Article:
This article is for quizzes on Wednesday January 4th...

Abner Doubleday (June 26, 1819 – January 26, 1893) was a career United States Army officer and Union general in the American Civil War. He fired the first shot in defense of Fort Sumter, the opening battle of the war, and had a pivotal role in the early fighting at the Battle of Gettysburg. Gettysburg was his finest hour, but his relief by Maj. Gen. George G. Meade caused lasting enmity between the two men. In San Francisco, after the war, he obtained a patent on the cable car railway that still runs there. In his final years in New Jersey, he was a prominent member and later president of the Theosophical Society. Doubleday has been historically credited with inventing baseball, although this is untrue.
Doubleday initially served in coastal garrisons and then in the Mexican–American War from 1846 to 1848 and the Seminole Wars from 1856 to 1858. In 1858 he was transferred to Fort Moultrie in Charleston Harbor serving under Colonel John L. Gardner. By the start of the Civil War, he was a captain and second in command in the garrison at Fort Sumter, under Major Robert Anderson. He aimed the cannon that fired the first return shot in answer to the Confederate bombardment on April 12, 1861. He subsequently referred to himself as the "hero of Sumter" for this role.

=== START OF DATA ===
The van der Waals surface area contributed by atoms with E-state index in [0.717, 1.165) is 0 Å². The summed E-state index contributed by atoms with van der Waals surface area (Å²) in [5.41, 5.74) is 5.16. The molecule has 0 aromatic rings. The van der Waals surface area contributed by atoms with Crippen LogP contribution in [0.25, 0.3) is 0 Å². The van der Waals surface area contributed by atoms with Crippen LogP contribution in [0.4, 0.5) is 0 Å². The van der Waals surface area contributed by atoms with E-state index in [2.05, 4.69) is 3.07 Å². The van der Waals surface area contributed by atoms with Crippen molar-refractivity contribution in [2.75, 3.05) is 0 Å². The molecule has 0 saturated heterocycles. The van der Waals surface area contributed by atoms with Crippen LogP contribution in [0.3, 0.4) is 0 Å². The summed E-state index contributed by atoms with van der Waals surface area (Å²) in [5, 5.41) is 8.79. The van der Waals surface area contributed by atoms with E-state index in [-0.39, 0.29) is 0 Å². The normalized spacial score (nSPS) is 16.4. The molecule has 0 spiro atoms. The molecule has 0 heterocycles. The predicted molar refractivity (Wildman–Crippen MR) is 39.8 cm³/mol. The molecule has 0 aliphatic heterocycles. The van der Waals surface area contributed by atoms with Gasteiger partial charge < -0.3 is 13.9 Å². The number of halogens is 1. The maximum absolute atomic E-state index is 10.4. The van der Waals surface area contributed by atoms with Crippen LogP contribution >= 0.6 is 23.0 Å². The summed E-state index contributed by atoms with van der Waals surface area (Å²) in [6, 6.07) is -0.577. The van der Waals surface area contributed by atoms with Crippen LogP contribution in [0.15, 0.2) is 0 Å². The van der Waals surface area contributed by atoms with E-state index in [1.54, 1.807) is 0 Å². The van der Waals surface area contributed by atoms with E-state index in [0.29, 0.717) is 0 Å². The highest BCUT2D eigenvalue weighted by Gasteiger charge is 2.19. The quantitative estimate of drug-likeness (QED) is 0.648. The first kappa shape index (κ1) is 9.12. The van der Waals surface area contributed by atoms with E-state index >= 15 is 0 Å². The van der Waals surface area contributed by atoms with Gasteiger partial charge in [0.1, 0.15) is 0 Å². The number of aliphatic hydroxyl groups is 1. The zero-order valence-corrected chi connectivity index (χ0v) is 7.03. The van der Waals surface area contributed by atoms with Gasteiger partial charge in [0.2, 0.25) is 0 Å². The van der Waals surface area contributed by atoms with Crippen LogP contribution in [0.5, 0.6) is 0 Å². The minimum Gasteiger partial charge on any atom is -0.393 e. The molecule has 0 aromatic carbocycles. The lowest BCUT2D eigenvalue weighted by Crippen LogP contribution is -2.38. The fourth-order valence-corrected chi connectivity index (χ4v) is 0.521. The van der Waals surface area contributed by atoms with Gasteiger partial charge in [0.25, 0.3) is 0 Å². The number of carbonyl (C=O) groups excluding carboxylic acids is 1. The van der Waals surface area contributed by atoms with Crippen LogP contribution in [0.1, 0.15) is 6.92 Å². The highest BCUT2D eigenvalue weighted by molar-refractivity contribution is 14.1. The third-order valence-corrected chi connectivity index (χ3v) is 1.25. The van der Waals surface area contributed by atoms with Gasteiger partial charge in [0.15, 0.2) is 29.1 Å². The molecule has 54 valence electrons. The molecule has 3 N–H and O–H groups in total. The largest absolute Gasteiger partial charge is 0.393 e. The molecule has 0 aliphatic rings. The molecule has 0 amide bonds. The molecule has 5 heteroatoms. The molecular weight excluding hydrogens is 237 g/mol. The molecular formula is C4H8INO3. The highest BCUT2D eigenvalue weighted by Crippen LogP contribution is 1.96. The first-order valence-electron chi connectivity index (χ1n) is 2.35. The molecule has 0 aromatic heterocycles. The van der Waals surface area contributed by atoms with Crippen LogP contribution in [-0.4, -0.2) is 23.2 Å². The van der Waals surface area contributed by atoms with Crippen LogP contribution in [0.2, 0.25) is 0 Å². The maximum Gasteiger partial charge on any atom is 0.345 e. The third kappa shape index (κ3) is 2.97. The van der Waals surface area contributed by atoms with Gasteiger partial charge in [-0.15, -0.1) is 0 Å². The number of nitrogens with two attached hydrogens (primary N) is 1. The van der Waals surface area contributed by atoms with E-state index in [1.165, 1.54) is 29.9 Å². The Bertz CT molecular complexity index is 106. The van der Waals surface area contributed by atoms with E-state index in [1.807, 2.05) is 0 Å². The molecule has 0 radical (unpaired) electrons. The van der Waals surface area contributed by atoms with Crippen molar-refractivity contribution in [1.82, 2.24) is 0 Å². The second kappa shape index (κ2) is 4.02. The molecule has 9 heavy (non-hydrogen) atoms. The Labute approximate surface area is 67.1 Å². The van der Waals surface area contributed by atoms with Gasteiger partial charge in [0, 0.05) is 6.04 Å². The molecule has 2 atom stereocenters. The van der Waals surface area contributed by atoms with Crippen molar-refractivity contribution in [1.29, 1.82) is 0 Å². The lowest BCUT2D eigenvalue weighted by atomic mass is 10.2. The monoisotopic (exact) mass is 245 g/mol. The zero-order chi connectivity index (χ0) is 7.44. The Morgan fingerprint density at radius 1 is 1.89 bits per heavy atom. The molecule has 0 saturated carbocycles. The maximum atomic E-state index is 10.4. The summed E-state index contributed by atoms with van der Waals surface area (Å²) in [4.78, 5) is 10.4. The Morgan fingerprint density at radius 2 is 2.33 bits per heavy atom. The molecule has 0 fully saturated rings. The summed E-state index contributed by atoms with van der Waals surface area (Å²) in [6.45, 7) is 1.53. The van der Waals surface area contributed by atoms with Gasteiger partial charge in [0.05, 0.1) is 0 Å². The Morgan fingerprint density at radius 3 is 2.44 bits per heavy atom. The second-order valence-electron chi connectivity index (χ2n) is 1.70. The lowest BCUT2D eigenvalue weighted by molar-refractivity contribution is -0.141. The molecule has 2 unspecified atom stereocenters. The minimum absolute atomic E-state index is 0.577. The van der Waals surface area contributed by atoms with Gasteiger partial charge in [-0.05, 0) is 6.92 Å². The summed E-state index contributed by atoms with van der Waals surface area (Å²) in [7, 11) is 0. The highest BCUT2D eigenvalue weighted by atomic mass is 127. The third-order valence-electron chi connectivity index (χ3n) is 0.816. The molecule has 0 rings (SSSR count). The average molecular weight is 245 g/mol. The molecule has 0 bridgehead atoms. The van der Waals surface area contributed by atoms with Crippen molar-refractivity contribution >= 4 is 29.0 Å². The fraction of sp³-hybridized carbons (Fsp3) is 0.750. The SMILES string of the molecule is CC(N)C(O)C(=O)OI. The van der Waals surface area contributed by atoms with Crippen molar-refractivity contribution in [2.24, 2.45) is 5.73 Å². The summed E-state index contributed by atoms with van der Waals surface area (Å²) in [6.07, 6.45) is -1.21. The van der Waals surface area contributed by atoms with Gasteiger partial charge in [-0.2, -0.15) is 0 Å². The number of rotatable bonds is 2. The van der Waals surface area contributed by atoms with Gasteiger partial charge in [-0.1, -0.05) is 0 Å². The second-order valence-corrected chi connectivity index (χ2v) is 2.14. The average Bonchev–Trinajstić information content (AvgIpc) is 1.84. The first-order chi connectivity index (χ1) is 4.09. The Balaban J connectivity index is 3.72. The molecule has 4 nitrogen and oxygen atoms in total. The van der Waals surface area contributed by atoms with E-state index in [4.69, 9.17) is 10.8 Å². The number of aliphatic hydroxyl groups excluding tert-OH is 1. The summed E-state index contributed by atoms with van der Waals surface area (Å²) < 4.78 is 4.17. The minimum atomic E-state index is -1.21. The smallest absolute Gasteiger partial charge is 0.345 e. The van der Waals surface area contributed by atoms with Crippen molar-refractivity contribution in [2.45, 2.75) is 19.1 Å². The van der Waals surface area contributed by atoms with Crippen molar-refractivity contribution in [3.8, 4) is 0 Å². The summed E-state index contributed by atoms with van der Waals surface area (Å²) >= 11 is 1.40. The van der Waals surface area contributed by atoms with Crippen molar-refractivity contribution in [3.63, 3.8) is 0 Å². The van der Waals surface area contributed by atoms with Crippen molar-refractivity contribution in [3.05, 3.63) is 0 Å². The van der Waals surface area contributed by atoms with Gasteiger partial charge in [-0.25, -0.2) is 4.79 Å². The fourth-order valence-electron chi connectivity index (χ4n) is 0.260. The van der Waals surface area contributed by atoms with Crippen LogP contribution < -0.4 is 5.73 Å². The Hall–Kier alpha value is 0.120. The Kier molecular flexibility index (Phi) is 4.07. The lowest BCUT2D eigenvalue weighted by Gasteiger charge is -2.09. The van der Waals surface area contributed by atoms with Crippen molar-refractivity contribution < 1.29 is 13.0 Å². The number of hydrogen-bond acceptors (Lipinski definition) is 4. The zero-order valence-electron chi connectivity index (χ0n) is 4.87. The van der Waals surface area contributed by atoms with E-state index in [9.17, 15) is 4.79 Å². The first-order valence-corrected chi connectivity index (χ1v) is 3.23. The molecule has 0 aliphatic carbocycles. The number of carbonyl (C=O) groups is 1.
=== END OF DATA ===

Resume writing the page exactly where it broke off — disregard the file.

At the start of the Battle of Gettysburg, July 1, 1863, Doubleday's division was the second infantry division on the field to reinforce the cavalry division of Brigadier General John Buford. When his corps commander, Major General John F. Reynolds, was killed very early in the fighting, Doubleday found himself in command of the corps at 10:50 am. His men fought well in the morning, putting up a stout resistance, but as overwhelming Confederate forces massed against them, their line eventually broke and they retreated back through the town of Gettysburg to the relative safety of Cemetery Hill south of town. It was Doubleday's finest performance during the war, five hours leading 9,500 men against ten Confederate brigades that numbered more than 16,000. Seven of those brigades sustained casualties that ranged from 35 to 50 percent, indicating the ferocity of the Union defense. On Cemetery Hill, however, the I Corps could muster only a third of its men as effective for duty, and the corps was essentially destroyed as a combat force for the rest of the battle; it would be decommissioned in March 1864, its surviving units consolidated into other corps.

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